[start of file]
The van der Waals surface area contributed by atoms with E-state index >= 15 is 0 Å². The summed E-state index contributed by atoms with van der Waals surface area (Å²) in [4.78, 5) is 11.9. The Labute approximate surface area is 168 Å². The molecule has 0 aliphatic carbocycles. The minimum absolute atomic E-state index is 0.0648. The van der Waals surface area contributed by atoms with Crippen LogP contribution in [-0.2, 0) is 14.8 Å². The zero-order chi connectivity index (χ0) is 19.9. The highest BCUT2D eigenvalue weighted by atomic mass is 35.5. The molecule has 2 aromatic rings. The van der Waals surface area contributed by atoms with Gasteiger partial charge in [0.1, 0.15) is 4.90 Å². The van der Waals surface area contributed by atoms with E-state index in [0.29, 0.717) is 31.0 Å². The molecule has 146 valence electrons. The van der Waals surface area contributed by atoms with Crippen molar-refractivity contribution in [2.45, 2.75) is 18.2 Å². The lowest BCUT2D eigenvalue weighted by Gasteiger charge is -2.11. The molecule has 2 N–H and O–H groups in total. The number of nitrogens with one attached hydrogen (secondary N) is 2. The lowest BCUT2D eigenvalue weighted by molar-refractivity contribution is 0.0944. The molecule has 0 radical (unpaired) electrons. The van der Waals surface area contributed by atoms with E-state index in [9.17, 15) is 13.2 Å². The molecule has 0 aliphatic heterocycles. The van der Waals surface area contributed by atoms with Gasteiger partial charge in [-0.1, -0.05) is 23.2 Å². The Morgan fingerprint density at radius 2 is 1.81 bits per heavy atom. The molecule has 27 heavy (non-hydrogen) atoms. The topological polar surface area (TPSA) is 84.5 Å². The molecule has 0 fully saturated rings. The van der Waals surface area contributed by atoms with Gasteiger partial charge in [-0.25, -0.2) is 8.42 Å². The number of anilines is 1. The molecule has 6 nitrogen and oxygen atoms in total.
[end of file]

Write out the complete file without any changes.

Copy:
The van der Waals surface area contributed by atoms with E-state index >= 15 is 0 Å². The summed E-state index contributed by atoms with van der Waals surface area (Å²) in [4.78, 5) is 11.9. The Labute approximate surface area is 168 Å². The molecule has 0 aliphatic carbocycles. The minimum absolute atomic E-state index is 0.0648. The van der Waals surface area contributed by atoms with Crippen LogP contribution in [-0.2, 0) is 14.8 Å². The zero-order chi connectivity index (χ0) is 19.9. The highest BCUT2D eigenvalue weighted by atomic mass is 35.5. The molecule has 2 aromatic rings. The van der Waals surface area contributed by atoms with Gasteiger partial charge in [0.1, 0.15) is 4.90 Å². The van der Waals surface area contributed by atoms with E-state index in [0.29, 0.717) is 31.0 Å². The molecule has 146 valence electrons. The van der Waals surface area contributed by atoms with Crippen molar-refractivity contribution in [2.45, 2.75) is 18.2 Å². The lowest BCUT2D eigenvalue weighted by Gasteiger charge is -2.11. The molecule has 2 N–H and O–H groups in total. The number of nitrogens with one attached hydrogen (secondary N) is 2. The lowest BCUT2D eigenvalue weighted by molar-refractivity contribution is 0.0944. The molecule has 0 radical (unpaired) electrons. The van der Waals surface area contributed by atoms with E-state index in [9.17, 15) is 13.2 Å². The molecule has 0 aliphatic heterocycles. The van der Waals surface area contributed by atoms with Gasteiger partial charge in [-0.1, -0.05) is 23.2 Å². The Morgan fingerprint density at radius 2 is 1.81 bits per heavy atom. The molecule has 27 heavy (non-hydrogen) atoms. The topological polar surface area (TPSA) is 84.5 Å². The molecule has 0 fully saturated rings. The van der Waals surface area contributed by atoms with Gasteiger partial charge in [-0.25, -0.2) is 8.42 Å². The number of anilines is 1. The molecule has 6 nitrogen and oxygen atoms in total.